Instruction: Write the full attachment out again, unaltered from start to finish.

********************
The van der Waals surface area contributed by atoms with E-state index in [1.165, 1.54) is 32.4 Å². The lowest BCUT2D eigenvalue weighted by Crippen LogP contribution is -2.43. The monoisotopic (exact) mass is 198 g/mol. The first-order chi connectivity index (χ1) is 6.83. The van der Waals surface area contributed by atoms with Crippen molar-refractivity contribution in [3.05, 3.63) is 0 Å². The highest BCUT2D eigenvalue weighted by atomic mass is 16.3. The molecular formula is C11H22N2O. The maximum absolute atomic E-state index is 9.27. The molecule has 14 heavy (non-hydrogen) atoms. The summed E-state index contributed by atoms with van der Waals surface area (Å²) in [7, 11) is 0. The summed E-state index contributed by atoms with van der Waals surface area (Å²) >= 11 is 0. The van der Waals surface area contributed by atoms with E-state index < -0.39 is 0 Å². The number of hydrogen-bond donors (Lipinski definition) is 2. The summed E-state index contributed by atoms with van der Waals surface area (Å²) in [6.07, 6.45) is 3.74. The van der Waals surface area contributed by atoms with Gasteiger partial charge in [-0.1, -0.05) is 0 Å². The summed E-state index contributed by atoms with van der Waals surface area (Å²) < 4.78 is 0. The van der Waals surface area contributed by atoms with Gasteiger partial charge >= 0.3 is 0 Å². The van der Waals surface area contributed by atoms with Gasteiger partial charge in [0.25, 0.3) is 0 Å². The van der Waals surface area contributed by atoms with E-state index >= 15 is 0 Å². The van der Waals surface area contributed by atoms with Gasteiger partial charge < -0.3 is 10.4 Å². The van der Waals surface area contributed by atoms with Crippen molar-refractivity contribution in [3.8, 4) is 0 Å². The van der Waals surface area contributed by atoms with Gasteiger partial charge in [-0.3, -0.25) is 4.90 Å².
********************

The van der Waals surface area contributed by atoms with E-state index in [1.165, 1.54) is 32.4 Å². The lowest BCUT2D eigenvalue weighted by Crippen LogP contribution is -2.43. The monoisotopic (exact) mass is 198 g/mol. The first-order chi connectivity index (χ1) is 6.83. The van der Waals surface area contributed by atoms with Crippen molar-refractivity contribution in [3.05, 3.63) is 0 Å². The highest BCUT2D eigenvalue weighted by atomic mass is 16.3. The molecular formula is C11H22N2O. The maximum absolute atomic E-state index is 9.27. The molecule has 14 heavy (non-hydrogen) atoms. The summed E-state index contributed by atoms with van der Waals surface area (Å²) in [7, 11) is 0. The summed E-state index contributed by atoms with van der Waals surface area (Å²) >= 11 is 0. The van der Waals surface area contributed by atoms with E-state index < -0.39 is 0 Å². The number of hydrogen-bond donors (Lipinski definition) is 2. The summed E-state index contributed by atoms with van der Waals surface area (Å²) in [6.07, 6.45) is 3.74. The van der Waals surface area contributed by atoms with Gasteiger partial charge in [-0.1, -0.05) is 0 Å². The summed E-state index contributed by atoms with van der Waals surface area (Å²) < 4.78 is 0. The van der Waals surface area contributed by atoms with Gasteiger partial charge >= 0.3 is 0 Å². The van der Waals surface area contributed by atoms with Gasteiger partial charge in [0.25, 0.3) is 0 Å². The van der Waals surface area contributed by atoms with E-state index >= 15 is 0 Å². The van der Waals surface area contributed by atoms with Gasteiger partial charge < -0.3 is 10.4 Å². The van der Waals surface area contributed by atoms with Crippen molar-refractivity contribution in [3.8, 4) is 0 Å². The van der Waals surface area contributed by atoms with Gasteiger partial charge in [-0.3, -0.25) is 4.90 Å².